A freshwater alternative

November 16, 2006, Volume 37, No.6
By Carol Thorbes

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Larry Albright has proven he can successfully rear B.C.'s prized sockeye salmon in land-based freshwater fish farms. Now all he needs is a bigger market for his fish.

The recently retired SFU marine microbiologist and adoptive father of 50,000 sockeye salmon eggs is looking forward to rearing his latest batch of newborns, which hatch this month.

“I have cultured the same stock of domesticated sockeye salmon through four sequential lifecycles in fresh water only,” says Albright, co-owner of a Langley freshwater salmon and trout farm. His 60,000 maturing and adult fish - mainly trout - live in escape-proof ponds, raceways and tanks filled with fresh water from artesian wells.

Albright's mission is to market his sockeye as successfully as he has his trout, the two-pound beauties served at many high-end restaurants. The only thing stopping him is popular perception of what a good-eating sockeye looks like.

“A lot of restaurants still prefer wild sockeye because of their deep red flesh colour, and because they are about a third larger than freshwater sockeye,” explains a proud Albright, cradling one of his four-pound specimens which will be ready to spawn next summer.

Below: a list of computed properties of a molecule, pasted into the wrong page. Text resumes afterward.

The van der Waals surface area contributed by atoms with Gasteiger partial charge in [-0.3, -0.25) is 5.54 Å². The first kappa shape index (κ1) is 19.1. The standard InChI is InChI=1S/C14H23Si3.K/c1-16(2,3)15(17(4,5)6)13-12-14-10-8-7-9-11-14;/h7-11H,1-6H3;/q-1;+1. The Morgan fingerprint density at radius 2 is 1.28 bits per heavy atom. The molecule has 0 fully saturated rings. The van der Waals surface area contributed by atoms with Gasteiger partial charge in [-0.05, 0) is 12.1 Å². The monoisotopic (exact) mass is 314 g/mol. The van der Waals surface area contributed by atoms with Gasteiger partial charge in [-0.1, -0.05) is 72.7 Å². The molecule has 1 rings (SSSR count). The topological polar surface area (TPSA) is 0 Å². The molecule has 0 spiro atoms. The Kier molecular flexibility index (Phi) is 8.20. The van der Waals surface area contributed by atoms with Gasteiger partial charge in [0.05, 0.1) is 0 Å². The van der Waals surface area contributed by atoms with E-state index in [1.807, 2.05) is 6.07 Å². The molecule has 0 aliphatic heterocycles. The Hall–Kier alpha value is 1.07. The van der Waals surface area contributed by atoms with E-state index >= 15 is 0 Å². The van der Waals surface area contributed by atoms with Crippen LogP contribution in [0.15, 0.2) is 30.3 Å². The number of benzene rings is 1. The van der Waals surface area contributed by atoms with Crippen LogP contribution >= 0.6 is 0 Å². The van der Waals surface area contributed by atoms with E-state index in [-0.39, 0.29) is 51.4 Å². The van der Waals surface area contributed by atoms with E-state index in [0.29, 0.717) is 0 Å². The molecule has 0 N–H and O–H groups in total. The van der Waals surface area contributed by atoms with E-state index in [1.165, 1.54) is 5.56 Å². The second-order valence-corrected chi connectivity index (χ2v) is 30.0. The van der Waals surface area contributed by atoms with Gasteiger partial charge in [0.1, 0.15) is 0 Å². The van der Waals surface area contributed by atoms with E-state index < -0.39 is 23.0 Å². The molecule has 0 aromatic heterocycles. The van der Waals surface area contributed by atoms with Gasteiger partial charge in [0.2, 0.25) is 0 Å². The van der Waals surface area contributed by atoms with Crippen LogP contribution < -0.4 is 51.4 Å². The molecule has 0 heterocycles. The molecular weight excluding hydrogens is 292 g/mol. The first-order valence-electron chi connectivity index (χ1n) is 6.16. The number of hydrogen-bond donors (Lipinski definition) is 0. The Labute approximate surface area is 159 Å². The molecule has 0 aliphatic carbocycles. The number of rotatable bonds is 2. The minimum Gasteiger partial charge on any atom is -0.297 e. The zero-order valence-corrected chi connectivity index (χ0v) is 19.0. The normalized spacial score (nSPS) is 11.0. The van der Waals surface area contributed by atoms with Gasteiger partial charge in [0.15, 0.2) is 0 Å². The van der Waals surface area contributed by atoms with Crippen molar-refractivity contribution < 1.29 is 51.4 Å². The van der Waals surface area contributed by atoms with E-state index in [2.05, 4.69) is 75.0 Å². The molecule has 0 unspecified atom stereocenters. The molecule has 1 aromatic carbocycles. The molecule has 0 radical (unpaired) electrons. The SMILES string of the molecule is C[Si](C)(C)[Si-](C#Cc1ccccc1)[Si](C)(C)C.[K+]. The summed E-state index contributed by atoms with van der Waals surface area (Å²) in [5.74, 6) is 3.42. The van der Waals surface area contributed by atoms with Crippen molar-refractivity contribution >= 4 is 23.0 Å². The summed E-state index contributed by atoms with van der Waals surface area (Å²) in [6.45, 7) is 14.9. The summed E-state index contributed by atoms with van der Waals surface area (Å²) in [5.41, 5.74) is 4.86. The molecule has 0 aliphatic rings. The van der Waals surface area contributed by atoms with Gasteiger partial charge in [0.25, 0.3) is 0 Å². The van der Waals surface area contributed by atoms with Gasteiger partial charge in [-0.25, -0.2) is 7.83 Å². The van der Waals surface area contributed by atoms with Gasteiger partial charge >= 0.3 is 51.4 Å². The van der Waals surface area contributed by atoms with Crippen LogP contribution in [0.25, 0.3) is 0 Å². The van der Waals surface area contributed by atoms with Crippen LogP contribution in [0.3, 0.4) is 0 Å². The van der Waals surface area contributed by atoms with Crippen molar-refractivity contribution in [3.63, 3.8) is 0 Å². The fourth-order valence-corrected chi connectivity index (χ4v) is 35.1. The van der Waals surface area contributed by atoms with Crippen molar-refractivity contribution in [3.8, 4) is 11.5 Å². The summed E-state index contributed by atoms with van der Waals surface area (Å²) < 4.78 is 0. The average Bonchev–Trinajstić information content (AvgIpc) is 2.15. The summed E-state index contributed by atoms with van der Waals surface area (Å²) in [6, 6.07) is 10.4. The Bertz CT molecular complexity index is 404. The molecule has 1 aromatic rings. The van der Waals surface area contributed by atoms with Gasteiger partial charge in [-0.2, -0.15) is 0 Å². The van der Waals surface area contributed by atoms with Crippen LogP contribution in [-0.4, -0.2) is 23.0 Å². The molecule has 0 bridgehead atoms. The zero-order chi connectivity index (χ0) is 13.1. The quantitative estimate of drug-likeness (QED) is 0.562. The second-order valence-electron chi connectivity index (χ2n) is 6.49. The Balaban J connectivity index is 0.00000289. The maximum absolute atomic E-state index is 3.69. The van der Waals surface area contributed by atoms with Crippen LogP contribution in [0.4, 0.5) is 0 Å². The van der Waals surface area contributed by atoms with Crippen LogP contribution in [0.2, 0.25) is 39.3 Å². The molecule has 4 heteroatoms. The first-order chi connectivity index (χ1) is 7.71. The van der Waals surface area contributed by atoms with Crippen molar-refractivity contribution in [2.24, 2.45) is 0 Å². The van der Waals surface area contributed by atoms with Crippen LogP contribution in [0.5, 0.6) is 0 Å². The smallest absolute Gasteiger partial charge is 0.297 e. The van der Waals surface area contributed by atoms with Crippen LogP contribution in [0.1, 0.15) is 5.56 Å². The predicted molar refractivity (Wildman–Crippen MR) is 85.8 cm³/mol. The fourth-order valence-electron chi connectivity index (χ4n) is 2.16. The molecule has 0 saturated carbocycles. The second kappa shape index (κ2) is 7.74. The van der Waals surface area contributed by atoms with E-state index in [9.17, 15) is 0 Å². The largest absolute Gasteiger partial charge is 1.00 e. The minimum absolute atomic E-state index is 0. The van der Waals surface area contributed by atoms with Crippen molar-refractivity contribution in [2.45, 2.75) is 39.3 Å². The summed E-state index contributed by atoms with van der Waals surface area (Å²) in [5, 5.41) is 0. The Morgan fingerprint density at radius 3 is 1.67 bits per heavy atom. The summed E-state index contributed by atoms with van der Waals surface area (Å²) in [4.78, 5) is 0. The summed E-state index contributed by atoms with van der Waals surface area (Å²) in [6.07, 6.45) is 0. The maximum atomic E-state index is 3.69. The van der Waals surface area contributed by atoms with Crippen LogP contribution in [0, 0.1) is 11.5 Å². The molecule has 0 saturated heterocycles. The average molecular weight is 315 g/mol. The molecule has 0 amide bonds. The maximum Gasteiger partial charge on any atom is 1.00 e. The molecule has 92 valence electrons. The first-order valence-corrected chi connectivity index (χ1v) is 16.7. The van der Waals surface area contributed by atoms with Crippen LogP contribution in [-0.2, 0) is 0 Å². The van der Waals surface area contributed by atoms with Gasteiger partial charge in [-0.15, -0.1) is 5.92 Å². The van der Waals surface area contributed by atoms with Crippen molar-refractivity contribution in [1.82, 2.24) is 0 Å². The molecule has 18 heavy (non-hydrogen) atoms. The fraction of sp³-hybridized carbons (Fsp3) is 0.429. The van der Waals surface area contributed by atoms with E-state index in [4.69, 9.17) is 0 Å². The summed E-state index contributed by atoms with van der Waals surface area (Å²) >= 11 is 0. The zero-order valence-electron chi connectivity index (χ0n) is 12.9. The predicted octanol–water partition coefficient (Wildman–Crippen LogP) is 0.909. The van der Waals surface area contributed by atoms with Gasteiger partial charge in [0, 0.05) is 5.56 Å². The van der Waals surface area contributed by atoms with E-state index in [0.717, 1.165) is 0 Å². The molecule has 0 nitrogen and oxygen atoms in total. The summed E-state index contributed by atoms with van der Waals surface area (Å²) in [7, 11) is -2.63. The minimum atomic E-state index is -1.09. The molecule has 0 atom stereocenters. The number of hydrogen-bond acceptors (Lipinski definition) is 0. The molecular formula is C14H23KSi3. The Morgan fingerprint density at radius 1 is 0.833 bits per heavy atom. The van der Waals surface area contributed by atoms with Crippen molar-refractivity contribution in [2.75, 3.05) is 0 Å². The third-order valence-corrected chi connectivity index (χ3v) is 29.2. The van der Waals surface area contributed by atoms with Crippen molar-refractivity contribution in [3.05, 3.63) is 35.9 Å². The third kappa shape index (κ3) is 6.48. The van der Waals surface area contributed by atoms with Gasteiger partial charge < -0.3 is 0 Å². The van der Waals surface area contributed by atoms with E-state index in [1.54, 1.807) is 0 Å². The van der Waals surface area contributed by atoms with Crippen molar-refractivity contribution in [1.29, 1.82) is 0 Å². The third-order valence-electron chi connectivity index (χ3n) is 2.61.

Albright is betting the sea-lice controversy plaguing conventional ocean-based fish farms, and declining wild salmon stocks, will eventually generate an appetite for his freshwater fare.

Unlike conventional ocean-based salmon farms, says Albright, his operation is disease- and antibiotic-free. And he cites other freshwater salmon-farming benefits including a smaller ecological footprint — occupying less than an acre of land compared to the larger areas of coastline taken over by seawater farms — and more jobs. Albright says many rural First Nations reserves, where unemployment is high, sit on plentiful supplies of ground water that could be used to support disease-free, freshwater salmon farming.

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